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The feminization of love and romance: can manly men live up to girlie love?

I fear that this post is going to be construed as sexist.  Let me assure the reader that I love women.  Some of my best friends are women.  In fact, I’m even married to one (and she is not a pillow).  People have noted that the female characters in my Birth Pangs series are really strong, independent ladies.  But I think I’m still going to be called a sexist.

I had the misfortune to see the movie Twilight this weekend with my wife.   I had heard that it was a chick flick.  That’s not the misfortunate part.  The misfortune consisted in it being, in my estimation, a poorly made movie.  Maybe the book is better.  It wasn’t a surprise exactly but after the movie was over I asked my wife what she thought and she liked the movie.   I asked why and she said something to the effect of the guy showing complete and utter devotion to the girl in the show.

I’d like to think that before we were married I showed that kind of devotion to my wife.  It occurred to me, though, that the hero in Twilight has many advantages that real life doesn’t exhibit.  Let’s see… first of all, he only had to be devoted for a month or so, and then the movie ended “happily ever after.”  It is easy to be devoted for short time periods.  Second of all, he had lots of opportunities to act out his protective nature on her behalf.  I mean, I’d hunt down and slay marauding vampires for my wife, too, if only they existed.

I protect my wife in plenty of other ways that don’t seem nearly as romantic.  For example, we’re not living in a crime ridden area.  Also, I have installed deadbolts.  I’m ready enough to defend her further, and woe to the robber who breaks into our house if I’m at home, but honestly what are the odds?

Contemplating these things lately (in large part because book 3 of my aforementioned Birth Pangs series deals with love and a woman is the main character) has led me to this conclusion:  what we think as a society about ‘love’ has been determined almost completely by… women.

And this isn’t good.

One reason that it isn’t good that leaps immediately to mind is that it is hopelessly unrealistic.  There is a time for ‘knight in shining armor’ romance, but when we get to the ‘happily ever after’ part the way that love is expressed must change, simply by necessity of the change of circumstances.  For example, if the knight shows his love for the fair maiden by slaying the last remaining dragon, there are, by definition, no more dragons to slay.  How will the knight continue to show his love and devotion?  Changing the oil in the car is important, too, but it pales in comparison.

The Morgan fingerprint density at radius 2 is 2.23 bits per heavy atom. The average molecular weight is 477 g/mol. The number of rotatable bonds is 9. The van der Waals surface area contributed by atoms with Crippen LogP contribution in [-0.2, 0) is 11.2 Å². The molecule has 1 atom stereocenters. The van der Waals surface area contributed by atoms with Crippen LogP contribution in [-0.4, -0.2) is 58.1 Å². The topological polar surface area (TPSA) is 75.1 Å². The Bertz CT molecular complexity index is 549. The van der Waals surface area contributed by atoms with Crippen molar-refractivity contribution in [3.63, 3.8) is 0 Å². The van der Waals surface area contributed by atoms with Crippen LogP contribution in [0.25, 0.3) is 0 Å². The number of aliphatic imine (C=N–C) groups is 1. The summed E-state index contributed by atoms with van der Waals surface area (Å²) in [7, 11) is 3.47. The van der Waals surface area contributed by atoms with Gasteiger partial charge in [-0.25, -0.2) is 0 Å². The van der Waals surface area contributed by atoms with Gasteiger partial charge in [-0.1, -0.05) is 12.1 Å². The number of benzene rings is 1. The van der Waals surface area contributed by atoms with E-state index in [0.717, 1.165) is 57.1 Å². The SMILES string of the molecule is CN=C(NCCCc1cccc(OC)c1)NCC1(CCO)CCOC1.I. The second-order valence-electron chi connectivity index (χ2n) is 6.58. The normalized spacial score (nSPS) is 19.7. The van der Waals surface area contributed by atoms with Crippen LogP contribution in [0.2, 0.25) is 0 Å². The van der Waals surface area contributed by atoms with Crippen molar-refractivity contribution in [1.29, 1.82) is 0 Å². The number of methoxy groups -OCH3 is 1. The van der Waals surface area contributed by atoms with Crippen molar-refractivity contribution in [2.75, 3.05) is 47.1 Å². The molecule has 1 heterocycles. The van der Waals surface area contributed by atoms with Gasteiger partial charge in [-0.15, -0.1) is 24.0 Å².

An understanding of love that plays along these lines, I cannot help but think, will tend to breed disappointment.  Personally, I believe that a lot of divorces occur because marriages are established on the notion that the men and women ‘love each other’ according to the pattern above.  When the warm and fuzzy ‘love’ goes away, men and women alike figure that the basis for their marriage has gone away, too.

Really, do women want to live in a world where there is enough true danger that men have enough opportunities to defend them from real threats?  The relative purging of society from highway bandits, wayward beasts, and things like that could very well reflect loving actions that have been institutionalized.  Not very romantic, but effective… but it would seem like you can’t have both.

I see the ‘feminization of love’ at work in the Christian church, too.  I have had many, many conversations about love in relation to Christianity because it is my view that Christianity’s chief failing at this point is its lovelessness.  However, almost always some wise guy will retort, “So, what?  We’re supposed to spend our time with warm and fuzzies and dealing with people’s ‘felt needs’?”

I think it is really telling that even manly theologians, when they first hear the word ‘love,’ think of some panzy-ish, wussy, girlie notion of love.  I wonder why that is, but my hunch is that ‘love’ has girlie overtones because we’ve basically let girls define it.

A reading of the Scriptures- if that matters to anyone- would reveal a view of love that is hard as rock and as tough as nails.  Gentle when need be, but rough and tumble, too.   “Love is as strong as death,” Solomon said.  “Husbands, love your wives just as Christ loved the church- that is, die for her,” said Paul.  “There is no greater love than this:  that a man dies for his brother,” said Jesus.

This might be just me, but love- Christian love, as well- consists of much more than what we see in dime store romance novels and the like.

What would a manly love look like?  Well, it could be argued that conceding my observation really means just acknowledging that women have a notion of love that is valid, but not exhaustive.  Likewise, then, whatever we put forward as a more masculine appreciation of love wouldn’t be exhaustive, either, even as it is valid.  It might be said, then, that a ‘masculine’ love would be just as skewed as a feminized ‘love’, but with different, but still bad, consequences.

True, perhaps.  But we’ll never know until we men step up and add our perspective.   So what would a ‘manly’ love look like?  How would it be different to the prevailing attitudes about ‘love’?  Can anyone think of anyone else making these kinds of observations?  Am I right?  Or am I just an old fuddy duddy sexist?

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11 Responses to The feminization of love and romance: can manly men live up to girlie love?